Fifty years ago, today, man walked on the moon.
So put down the mini computer that you hold in your hand and just think how mind-blowing it is that FIFTY years ago two men walked on the moon.
People designed and built a machine to keep men alive in space. People figured out all the crazy variables involved in space flight. People did this at their 9-5 job in a time before:
- soft contact lenses
They put man on the moon and brought them home…alive! That one step is proof scientists, mathematicians, engineers, pilots, and explorers can accomplish anything. Apollo 11 .
I had planned to share reviews on four stories to celebrate the anniversary of the lunar landing. I managed to get Hidden Figures and The Martian up on the site. I am still reading the other two! And these reviews will be up soon. (A Man on the Moon is 600 pages long. This will take time.)
Keep reading. Keep learning. And keep striving to branch out and explore all the world, and space beyond, has to offer. Happy reading!
I had no intention of doing another theme week until September, but then I realized the 50th anniversary of the lunar landing is in just one week!
Guys….I love mystery stories. I love historical nonfiction. But your girl is the biggest fangirl/nerd when it comes to aviation and space exploration history! I mean…I fly an airplane build in this late 40s…I used to work at an aviation museum (dream job!)…I watched the last night launch of the Space Shuttle! I had to read all the books, and then of course share them with you!
The next week is going to include a great selection of nonfiction and fiction, and I am so excited to be sharing it with you! Please hit me up with your favorite books on this topic. I definitely need to add more to my library.
Moment in History: Apollo 11
I am of a weird generation; a transitional generation. I can remember when my parents invested in an electronic typewriter, and then a desktop computer. I remember the haunting sounds of the dial-up connecting. The bag car phone..the wireless house phone.. the Nokia brick cell phones. I am not very old, and yet it is so easy to forget about such rapid change as I sit here looking up pictures of the Apollo 11 lunar landing on my smart phone.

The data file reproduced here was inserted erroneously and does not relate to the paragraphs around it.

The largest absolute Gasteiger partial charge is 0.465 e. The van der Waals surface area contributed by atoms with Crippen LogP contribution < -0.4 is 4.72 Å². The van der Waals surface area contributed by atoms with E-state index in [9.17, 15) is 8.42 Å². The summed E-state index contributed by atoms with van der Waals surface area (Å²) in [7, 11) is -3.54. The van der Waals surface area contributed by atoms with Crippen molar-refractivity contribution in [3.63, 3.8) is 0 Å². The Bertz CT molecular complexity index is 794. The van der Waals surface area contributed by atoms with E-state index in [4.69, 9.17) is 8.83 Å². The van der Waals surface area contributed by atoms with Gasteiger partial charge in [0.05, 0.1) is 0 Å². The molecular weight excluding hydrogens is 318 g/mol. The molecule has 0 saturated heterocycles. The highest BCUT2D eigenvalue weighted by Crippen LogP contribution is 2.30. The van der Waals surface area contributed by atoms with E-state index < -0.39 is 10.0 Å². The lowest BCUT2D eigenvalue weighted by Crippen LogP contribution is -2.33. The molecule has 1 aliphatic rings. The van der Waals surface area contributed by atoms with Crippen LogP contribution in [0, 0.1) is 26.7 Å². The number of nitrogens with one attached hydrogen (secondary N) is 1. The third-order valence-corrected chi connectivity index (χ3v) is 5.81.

I believe all historians have a small space inside of them that will always feel slightly empty; a space that aches with yearning to experience history first hand. If I had a time machine, I would go back to watch Neil Armstrong step off the LEM ladder and leave his foot prints in the dust. I can’t even imagine what it was like for him, or the eleven other men who have walked on the moon, as they stood in their pressurized suits watching the Earth rise.
I take a moment to marvel at the science and ingenuity that took them there. And I thank God, and my parents, for the opportunity to watch the last night shuttle launch live in 2010. Amazement is the only feeling a had as I listened to the rockets burn and watched the golden flames speed towards the stars. Amazing.
So tonight I challenge you to put those smart phones down, walk outside, and look up. Watch the stars twinkle and imagine what we look like from up there. And remember that 68 years ago…man walked on the moon!